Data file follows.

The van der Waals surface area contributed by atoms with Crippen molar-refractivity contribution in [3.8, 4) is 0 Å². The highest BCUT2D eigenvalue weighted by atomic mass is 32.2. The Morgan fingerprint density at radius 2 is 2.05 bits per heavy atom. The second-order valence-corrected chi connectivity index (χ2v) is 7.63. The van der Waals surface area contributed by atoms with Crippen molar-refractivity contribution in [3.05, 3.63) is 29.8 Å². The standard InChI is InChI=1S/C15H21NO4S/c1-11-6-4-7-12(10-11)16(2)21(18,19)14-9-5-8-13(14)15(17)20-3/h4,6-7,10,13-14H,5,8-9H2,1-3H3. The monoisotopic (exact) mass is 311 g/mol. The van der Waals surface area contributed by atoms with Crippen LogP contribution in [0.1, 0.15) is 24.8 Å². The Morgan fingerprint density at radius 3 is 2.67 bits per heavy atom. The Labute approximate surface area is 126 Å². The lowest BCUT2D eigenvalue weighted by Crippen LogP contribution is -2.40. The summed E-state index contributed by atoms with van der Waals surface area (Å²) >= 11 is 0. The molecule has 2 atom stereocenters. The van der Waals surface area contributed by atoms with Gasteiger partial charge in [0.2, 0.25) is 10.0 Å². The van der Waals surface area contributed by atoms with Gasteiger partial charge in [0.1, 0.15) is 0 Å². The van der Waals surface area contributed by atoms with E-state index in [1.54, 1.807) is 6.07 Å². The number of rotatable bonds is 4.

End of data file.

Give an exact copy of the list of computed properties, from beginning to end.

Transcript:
The van der Waals surface area contributed by atoms with Crippen molar-refractivity contribution in [3.8, 4) is 0 Å². The highest BCUT2D eigenvalue weighted by atomic mass is 32.2. The Morgan fingerprint density at radius 2 is 2.05 bits per heavy atom. The second-order valence-corrected chi connectivity index (χ2v) is 7.63. The van der Waals surface area contributed by atoms with Crippen molar-refractivity contribution in [3.05, 3.63) is 29.8 Å². The standard InChI is InChI=1S/C15H21NO4S/c1-11-6-4-7-12(10-11)16(2)21(18,19)14-9-5-8-13(14)15(17)20-3/h4,6-7,10,13-14H,5,8-9H2,1-3H3. The monoisotopic (exact) mass is 311 g/mol. The van der Waals surface area contributed by atoms with Crippen LogP contribution in [0.1, 0.15) is 24.8 Å². The Morgan fingerprint density at radius 3 is 2.67 bits per heavy atom. The Labute approximate surface area is 126 Å². The lowest BCUT2D eigenvalue weighted by Crippen LogP contribution is -2.40. The summed E-state index contributed by atoms with van der Waals surface area (Å²) >= 11 is 0. The molecule has 2 atom stereocenters. The van der Waals surface area contributed by atoms with Gasteiger partial charge in [0.2, 0.25) is 10.0 Å². The van der Waals surface area contributed by atoms with Gasteiger partial charge in [0.1, 0.15) is 0 Å². The van der Waals surface area contributed by atoms with E-state index in [1.54, 1.807) is 6.07 Å². The number of rotatable bonds is 4.